“The kosher answer to this used to be that we can never say that climate change causes a specific event,” statistician Claudia Tebaldi of the University of Maryland’s Joint Global Change Research Institute said. “This has actually changed over time, because a few recent events were so extreme that the probability of observing them without climate change would have been practically zero.”

In other words, scientists and science communicators are growing increasingly confident about linking specific weather to global changes, a subfield of climate science and meteorology known as “event attribution.” Researchers calculate the probability of a particular event’s occurrence with or without climate change by considering a combination of factors, including human activity and variations that are independent of human contribution. Event attribution is a relatively recent discipline; scientists first used it to link climate change to the 2003 European heat wave [4], which killed thousands of people.

[Read the rest at SIAM News…]

Protecting privacy with mathematics

The linked article is for SIAM News, the magazine for members of the Society for Industrial and Applied Mathematics (SIAM). The audience for this magazine, in other words, is professional mathematicians and related researchers working in a wide variety of fields. While the article contains equations, I wrote it to be understandable even if you skip over the math.

[ This blog is dedicated to tracking my most recent publications. Subscribe to the feed to keep up with all the science stories I write! ]

Using Differential Privacy to Protect the United States Census

Census data must simultaneously be publicly available and protect the privacy of the people it describes. Differential privacy is a method that injects noise into the data to hide the presence of individual responses, while preserving the general statistical structure of the data. [Credit: moi, which is why I’m not a professional graphic artist]

For SIAM News:

In 2006, Netflix hosted a competition to improve its algorithm for providing movie recommendations to customers based on their past choices. The DVD rental and video streaming service shared anonymized rental records from real subscribers, assuming that their efforts to remove identifying information sufficiently protected user identities. This assumption was wrong; external researchers quickly proved that they could pinpoint personal details by correlating other public data with the Netflix database, potentially exposing private information.

This fatal flaw in the Netflix Prize challenge highlights multiple issues concerning privacy in the information age, including the simultaneous need to perform statistical analyses while protecting the identities of people in the dataset. Merely hiding personal data is not enough, so many statisticians are turning to differential privacy. This method allows researchers to extract useful aggregate information from data while preserving the privacy of individuals within the sample.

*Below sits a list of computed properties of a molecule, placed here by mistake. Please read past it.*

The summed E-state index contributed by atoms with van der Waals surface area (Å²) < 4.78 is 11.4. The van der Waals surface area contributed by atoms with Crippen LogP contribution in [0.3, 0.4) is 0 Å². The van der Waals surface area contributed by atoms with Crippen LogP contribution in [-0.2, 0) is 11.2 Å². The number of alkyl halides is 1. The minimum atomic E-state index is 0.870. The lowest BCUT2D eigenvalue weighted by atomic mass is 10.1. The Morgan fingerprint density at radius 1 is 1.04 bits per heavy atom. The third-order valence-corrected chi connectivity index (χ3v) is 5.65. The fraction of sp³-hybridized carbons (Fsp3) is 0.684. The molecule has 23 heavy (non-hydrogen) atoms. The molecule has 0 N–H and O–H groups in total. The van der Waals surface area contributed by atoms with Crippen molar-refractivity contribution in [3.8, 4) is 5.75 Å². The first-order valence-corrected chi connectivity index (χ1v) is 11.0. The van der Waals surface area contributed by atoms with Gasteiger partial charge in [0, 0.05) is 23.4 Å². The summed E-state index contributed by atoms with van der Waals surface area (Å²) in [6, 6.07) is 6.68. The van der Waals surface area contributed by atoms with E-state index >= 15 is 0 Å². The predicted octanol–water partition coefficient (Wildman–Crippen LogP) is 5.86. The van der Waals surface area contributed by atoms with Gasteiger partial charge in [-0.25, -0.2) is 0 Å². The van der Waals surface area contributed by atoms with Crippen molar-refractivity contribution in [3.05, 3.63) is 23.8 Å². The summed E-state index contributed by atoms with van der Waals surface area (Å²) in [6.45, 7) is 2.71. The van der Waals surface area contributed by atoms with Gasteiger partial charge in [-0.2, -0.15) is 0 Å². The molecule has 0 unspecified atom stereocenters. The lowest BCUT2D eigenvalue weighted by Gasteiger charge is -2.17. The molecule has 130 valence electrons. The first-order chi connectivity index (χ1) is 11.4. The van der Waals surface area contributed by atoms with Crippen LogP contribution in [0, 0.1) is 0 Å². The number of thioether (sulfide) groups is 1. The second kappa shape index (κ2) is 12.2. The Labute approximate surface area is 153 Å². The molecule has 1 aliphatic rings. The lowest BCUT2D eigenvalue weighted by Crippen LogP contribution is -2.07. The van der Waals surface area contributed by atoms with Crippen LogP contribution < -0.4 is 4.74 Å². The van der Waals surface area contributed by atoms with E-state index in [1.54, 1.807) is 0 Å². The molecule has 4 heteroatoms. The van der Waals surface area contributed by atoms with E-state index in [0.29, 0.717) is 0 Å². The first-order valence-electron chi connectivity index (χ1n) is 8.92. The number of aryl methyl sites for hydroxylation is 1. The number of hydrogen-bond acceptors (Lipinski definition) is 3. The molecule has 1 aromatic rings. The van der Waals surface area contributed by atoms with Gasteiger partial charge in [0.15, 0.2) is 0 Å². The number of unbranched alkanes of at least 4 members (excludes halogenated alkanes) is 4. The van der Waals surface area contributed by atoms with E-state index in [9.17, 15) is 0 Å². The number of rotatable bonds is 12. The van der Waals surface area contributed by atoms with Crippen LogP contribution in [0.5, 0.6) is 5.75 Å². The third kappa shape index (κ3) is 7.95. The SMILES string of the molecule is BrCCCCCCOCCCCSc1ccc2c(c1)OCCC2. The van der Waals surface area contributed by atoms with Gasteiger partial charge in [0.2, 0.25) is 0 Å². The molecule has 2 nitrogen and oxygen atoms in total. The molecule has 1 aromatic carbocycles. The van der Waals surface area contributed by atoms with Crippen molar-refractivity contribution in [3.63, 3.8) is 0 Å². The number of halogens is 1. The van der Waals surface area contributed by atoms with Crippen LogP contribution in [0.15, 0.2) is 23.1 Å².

“Even though researchers are just trying to learn facts about the world, their analyses might incidentally reveal sensitive information about particular people in their datasets,” Aaron Roth, a statistician at the University of Pennsylvania, said. “Differential privacy is a mathematical constraint you impose on an algorithm for performing
data analysis that provides a formal guarantee of privacy.”

[read the rest at SIAM News…]

Gaining time for brain cancer patients with mathematics

The linked article is for SIAM News, the magazine for members of the Society for Industrial and Applied Mathematics (SIAM). The audience for this magazine, in other words, is professional mathematicians and related researchers working in a wide variety of fields. While the article contains equations, I wrote it to be understandable even if you skip over the math.

[ This blog is dedicated to tracking my most recent publications. Subscribe to the feed to keep up with all the science stories I write! ]

Mathematical Modeling Gains Days for Brain Cancer Patients

For SIAM News:

Glioblastoma, or glioblastoma multiforme, is a particularly aggressive and almost invariably fatal type of brain cancer. It is infamous for causing the deaths of U.S. Senators John McCain and Ted Kennedy, as well as former U.S. Vice President Joe Biden’s son Beau. Though glioblastoma is the second-most common type of brain tumor—affecting roughly three out of every 100,000 people—medicine has struggled to find effective remedies; the U.S. Food and Drug Administration has approved only four drugs and one device to counter the condition in 30 years of research. The median survival rate is less than two years, and only about five percent of all patients survive five years beyond the initial diagnosis.